Destry Not Again
The only law I believe in is the law of self-preservation - Phil Decker
When you think of remakes you often think of a director trying to deliver his vision of another director's movie, you don't necessarily think of the same director remaking their own movies. But that is what director George Marshall has done with "Destry" remade his own movie that of "Destry Rides Again" from 1939. Now you would think that with time a director remaking his own work would be able to improve on what he has done before but sadly "Destry" is a case of being slightly worse. The main problem is that for the most the stars of "Destry" just don't have the same power as those in "Destry Rides Again". And with many scenes being carbon copies "Destry" often feels like a poor imitation.
In the old west a small town's sheriff is murdered, shot in the back by the devious Phil Decker (Lyle Bettger - Drums Across the River) as he cheats his way into controlling more and more of the town, aided by the town's mayor Hiram J. Sellers (Edgar Buchanan). In need of a new sheriff they give the job to Reginald T. 'Rags' Barnaby (Thomas Mitchell - It's a Wonderful Life), the town drunk, believing that he won't be up to the job but Barnaby brings in Tom Destry (Audie Murphy - Gunsmoke), the son of a legendary lawman to be his deputy. Despite being a peaceful man who doesn't like guns Destry soon starts to make his presence felt causing things to come to a head when he discovers that Decker was behind the murder of the previous sheriff.
As with "Destry Rides Again" what is nice about the storyline is that it centres on a few locations and it still works making the movie about the storyline rather than the big open spaces. It also means that it is still the battle of good verses evil with the good being a really nice guy who would rather do things by the book than by the gun. All of which means that "Destry" is almost identical to "Destry Rides Again" when it comes to the storyline and there are countless scenes which are identical right down to the dialogue. That is unfortunately a problem as watching a like for like remake is not very enjoyable especially when the original had better performances.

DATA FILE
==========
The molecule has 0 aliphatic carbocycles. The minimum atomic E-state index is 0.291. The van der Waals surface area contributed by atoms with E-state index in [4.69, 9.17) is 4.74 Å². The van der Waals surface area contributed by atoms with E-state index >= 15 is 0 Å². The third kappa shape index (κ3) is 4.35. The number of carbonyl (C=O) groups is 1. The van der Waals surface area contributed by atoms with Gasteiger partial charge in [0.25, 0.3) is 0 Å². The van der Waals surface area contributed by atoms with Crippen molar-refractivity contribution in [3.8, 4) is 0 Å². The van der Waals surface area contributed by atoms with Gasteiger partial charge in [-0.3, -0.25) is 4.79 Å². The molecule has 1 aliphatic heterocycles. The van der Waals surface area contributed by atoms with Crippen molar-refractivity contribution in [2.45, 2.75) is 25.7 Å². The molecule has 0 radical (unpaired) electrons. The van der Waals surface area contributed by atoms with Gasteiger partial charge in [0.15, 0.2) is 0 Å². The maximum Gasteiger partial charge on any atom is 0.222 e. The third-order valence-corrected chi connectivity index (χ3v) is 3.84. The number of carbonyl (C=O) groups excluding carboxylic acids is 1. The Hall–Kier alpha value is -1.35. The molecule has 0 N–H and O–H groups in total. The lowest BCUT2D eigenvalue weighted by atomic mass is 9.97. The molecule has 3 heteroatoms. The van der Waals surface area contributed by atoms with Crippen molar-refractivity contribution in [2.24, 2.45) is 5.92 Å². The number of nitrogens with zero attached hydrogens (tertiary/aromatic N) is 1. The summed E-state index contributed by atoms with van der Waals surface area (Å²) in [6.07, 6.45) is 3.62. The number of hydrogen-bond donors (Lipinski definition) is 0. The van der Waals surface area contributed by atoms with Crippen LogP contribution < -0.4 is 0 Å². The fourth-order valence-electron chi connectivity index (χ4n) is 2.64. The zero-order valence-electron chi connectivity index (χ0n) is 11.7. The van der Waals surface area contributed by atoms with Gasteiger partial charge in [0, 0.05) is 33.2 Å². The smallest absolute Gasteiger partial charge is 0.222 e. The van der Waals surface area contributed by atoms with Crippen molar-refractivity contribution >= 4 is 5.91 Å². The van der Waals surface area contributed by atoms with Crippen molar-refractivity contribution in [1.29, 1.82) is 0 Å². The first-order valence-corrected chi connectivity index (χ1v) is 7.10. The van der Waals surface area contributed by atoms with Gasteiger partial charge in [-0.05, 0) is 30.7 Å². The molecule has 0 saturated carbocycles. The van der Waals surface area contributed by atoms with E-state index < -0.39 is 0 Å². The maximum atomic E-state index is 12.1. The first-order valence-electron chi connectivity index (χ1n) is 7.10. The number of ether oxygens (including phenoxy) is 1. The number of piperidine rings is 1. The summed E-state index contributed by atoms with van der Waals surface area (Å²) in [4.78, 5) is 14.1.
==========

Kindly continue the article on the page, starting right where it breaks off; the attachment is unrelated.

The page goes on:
Although having said that director George Marshall does tweak a few things this time around as he tries to improve on what he did before. The most notable tweak and most definitely an improvement is the big climax as Destry's patience is pushed to the limit. It delivers a greater amount of tension than in the original and although still features some over the top performances is a pleasure to watch. There are other tweaks, a few of the lesser characters have changed and the judge instead of playing chess paints but for the most these other minor tweaks doesn't have any great effect on the movie.
Now I readily admit that I am a fan of James Stewart and so anyone who tries to recreate a character he's already played is going to struggle but I enjoyed Audie Murphy's take on Tom Destry. Murphy manages to deliver the law abiding nice guy side of things perfectly and whilst it sometimes feels forced when we watch Destry saying "I read this book once" the actual action sequences are a huge improvement. At the same time I enjoyed Thomas Mitchell's take on town drunk and deputy sheriff Reginald T. 'Rags' Barnaby but then Mitchell was always great at delivering amusing characters.
But sadly that is where my enjoyment of the performances stops as the rest of the cast struggle to make their characters more than 2 dimensional. Whilst for me Mari Blanchard was a better singer than Marlene Dietrich she didn't manage to bring her character of Brandy, originally Frenchy in "Destry Rides Again", to life. And that is the same issue I have with all the performances, Lyle Bettger, Edgar Buchanan, Lori Nelson and Wallace Ford all failed to make their characters more than 2 dimensional cliches.
What this all boils down to is that "Destry" whilst still an entertaining movie ends up being an inferior remake. There are some good things about it such as the much improved ending and the performances of Audie Murphy and Thomas Mitchell both work very well. But other than that the fact that many scenes right down to the dialogue are identical and the characters seem 2 dimensional means that it feels weak.
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